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Hans Christian Andersen: The Life of a Storyteller

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Hans Christian Andersen: The Life of a Storyteller

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    Available in PDF Format | Hans Christian Andersen: The Life of a Storyteller.pdf | English
    Jackie Wullschlager(Author)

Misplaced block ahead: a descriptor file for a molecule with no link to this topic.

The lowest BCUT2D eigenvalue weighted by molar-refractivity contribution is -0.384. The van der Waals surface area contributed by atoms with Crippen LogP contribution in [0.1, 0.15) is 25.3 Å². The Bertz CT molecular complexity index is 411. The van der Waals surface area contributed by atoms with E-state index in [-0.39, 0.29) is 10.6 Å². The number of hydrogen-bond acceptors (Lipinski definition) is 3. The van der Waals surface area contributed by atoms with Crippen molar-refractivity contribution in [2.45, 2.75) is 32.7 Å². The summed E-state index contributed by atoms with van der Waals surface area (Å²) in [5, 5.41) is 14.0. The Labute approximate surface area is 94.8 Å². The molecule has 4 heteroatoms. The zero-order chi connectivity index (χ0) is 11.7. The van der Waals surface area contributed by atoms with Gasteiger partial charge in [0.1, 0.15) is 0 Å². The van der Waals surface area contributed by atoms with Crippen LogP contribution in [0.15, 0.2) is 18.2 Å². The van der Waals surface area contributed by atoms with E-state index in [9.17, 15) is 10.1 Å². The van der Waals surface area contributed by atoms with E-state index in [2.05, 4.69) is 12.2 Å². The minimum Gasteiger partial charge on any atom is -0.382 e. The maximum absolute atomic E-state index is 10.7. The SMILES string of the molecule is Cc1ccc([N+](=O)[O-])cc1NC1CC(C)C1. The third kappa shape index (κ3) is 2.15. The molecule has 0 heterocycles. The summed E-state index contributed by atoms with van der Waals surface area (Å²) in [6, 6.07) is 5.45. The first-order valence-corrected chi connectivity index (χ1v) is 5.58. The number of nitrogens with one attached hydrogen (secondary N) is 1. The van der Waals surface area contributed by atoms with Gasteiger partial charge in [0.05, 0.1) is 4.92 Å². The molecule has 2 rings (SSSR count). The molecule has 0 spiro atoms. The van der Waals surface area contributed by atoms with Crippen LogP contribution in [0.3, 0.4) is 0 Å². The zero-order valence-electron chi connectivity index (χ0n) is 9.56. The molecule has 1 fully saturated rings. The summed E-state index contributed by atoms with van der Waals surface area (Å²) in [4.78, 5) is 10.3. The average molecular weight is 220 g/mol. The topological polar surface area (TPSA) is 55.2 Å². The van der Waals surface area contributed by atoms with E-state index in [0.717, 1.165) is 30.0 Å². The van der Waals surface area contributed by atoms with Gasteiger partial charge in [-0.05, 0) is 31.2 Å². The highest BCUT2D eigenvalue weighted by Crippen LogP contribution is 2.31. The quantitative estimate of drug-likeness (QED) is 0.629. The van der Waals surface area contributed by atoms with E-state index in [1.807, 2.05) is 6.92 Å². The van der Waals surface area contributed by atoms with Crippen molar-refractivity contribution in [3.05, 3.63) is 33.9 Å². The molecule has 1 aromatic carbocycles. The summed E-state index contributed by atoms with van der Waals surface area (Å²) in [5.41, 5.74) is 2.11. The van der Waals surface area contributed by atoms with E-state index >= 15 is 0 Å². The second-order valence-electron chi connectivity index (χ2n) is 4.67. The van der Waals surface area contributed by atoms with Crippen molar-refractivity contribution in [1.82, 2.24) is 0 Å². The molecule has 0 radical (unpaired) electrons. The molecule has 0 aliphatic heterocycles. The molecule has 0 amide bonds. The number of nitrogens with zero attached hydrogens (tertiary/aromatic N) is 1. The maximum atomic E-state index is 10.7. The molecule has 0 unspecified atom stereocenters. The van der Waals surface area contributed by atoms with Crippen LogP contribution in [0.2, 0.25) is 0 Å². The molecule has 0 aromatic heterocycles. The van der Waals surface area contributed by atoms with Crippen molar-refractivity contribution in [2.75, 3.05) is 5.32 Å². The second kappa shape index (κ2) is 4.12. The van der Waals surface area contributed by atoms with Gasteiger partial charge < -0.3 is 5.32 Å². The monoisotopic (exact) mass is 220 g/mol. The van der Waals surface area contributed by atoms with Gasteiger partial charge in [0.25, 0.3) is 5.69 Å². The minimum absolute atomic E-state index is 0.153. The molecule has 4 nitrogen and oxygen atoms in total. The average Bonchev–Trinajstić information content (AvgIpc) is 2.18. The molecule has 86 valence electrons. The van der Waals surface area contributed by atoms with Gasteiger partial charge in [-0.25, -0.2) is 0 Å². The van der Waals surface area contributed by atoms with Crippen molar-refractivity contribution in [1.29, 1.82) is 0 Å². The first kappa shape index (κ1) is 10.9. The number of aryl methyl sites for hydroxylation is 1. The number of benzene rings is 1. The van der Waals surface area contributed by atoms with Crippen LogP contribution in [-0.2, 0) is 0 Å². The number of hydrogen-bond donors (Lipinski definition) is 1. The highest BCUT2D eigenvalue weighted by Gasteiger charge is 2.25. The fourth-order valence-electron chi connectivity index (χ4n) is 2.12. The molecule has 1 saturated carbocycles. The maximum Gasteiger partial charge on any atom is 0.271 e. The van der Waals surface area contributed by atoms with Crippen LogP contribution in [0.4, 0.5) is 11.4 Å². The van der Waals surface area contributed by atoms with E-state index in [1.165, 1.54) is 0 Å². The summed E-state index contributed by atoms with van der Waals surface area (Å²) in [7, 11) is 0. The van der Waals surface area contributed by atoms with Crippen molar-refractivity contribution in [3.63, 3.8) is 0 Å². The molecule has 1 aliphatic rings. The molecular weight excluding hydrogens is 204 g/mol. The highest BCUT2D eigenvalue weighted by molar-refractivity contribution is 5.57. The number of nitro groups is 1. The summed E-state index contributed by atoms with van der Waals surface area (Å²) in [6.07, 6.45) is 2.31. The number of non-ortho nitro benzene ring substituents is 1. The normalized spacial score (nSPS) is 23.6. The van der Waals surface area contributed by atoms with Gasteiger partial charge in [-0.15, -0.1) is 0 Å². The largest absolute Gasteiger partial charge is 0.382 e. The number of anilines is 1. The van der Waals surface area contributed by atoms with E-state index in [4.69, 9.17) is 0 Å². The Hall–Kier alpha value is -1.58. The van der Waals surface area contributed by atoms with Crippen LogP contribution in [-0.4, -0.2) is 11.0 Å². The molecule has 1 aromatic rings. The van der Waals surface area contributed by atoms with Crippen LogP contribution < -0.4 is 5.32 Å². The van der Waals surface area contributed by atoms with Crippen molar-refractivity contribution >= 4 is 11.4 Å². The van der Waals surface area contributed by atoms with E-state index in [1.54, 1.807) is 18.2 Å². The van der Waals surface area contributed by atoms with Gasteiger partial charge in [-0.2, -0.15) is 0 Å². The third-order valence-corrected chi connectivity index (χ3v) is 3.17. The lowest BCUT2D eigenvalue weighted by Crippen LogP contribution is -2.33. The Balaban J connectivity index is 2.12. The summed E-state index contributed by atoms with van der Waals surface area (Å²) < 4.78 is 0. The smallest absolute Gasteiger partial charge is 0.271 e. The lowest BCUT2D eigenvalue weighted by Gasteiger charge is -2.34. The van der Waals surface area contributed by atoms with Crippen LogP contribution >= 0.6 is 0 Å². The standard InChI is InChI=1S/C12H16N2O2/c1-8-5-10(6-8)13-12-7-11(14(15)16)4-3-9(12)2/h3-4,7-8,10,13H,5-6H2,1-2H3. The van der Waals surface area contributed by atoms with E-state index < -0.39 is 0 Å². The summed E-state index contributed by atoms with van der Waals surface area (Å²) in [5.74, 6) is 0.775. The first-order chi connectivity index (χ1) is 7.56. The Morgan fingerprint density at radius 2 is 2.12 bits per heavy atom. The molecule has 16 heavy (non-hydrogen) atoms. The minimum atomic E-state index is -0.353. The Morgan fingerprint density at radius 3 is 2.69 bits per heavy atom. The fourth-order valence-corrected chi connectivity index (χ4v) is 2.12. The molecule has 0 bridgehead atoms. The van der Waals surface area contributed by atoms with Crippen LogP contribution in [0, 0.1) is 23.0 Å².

Although before him Charles Perrault in France and the Brothers Gimm in Germany had collected and retold folk-tales in ways which found wide popular audiences, it was only with the appearance of Hans Christian Andersen's "Eventyr" (Fairy Tales) in 1835 that a writer emerged capable of creating new tales equal to those which existed in the folk memory. The grace and simplicity with which Andersen wrote, and his penetrating insight into the human condition, soon won him a wide following, and by the 1840s he was the most famous writer in Europe. Today, tales such as "The Ugly Ducking" and "The Emperor's New Clothes" are part of our inherited cultural consciousness, as familiar to us as any stories outside the Bible. Yet the saccharine picture we have of Andersen himself as a childlike storyteller is wholly at odds with what Jackie Wullschlager shows to be the true nature of his life. The outline is well known: the son of a dirt-poor cobbler and illiterate washerwoman who fought his way to fame and fortune. But Andersen was not at all what he seemed: wonderfully entertaining when he chose to be, he was also lonely, sexually confused and frustrated, vain yet anxious, manipulative yet vulnerable. "My name is gradually starting to shine, and that is the only thing I live for. I covet honour as a miser covets gold; both are said to be empty, but one has to have something to get excited about in this world, otherwise one would break down and rot," he wrote in 1837. Both the determination and the sadness in these sentences could be written over the whole of Andersen's life. Jackie Wullschlager's achievement is to show in detail how his art much darker and more diverse than has been previously appreciated - emerged from this complex personality. Wullschlager is the first English biographer to return to original Danish sources and to have revisited the principal places where Andersen lived, and her sense of his landscapes - not only Golden Age Denmark but the princely courts of Germany and the warm climate of Italy which unlocked his creativity - is acute. Wullschlager also documents for the first time how, although Andersen had emotional involvements with women, his greatest passions were for men - the aesthetic student Ludwig Muller; Baron Henrik Stampe, patron of the arts; the flamboyant dancer Harald Scharff - all of whom in the end let Andersen down. Wullschlager does not sensationalised this, but shows how Andersen consciously substituted artistic creativity for sexual and other forms of happiness. "He is not really pretty", said Elizabeth Barrett Browning's son Pen, "he is rather like his own ugly duck, but his mind has developed into a swan". In this portrait, Andersen appears to us more multi-faceted and more flawed, but also more convincing, and his achievement more impressive, than ever before. A giant of European Romantic literature comes to life.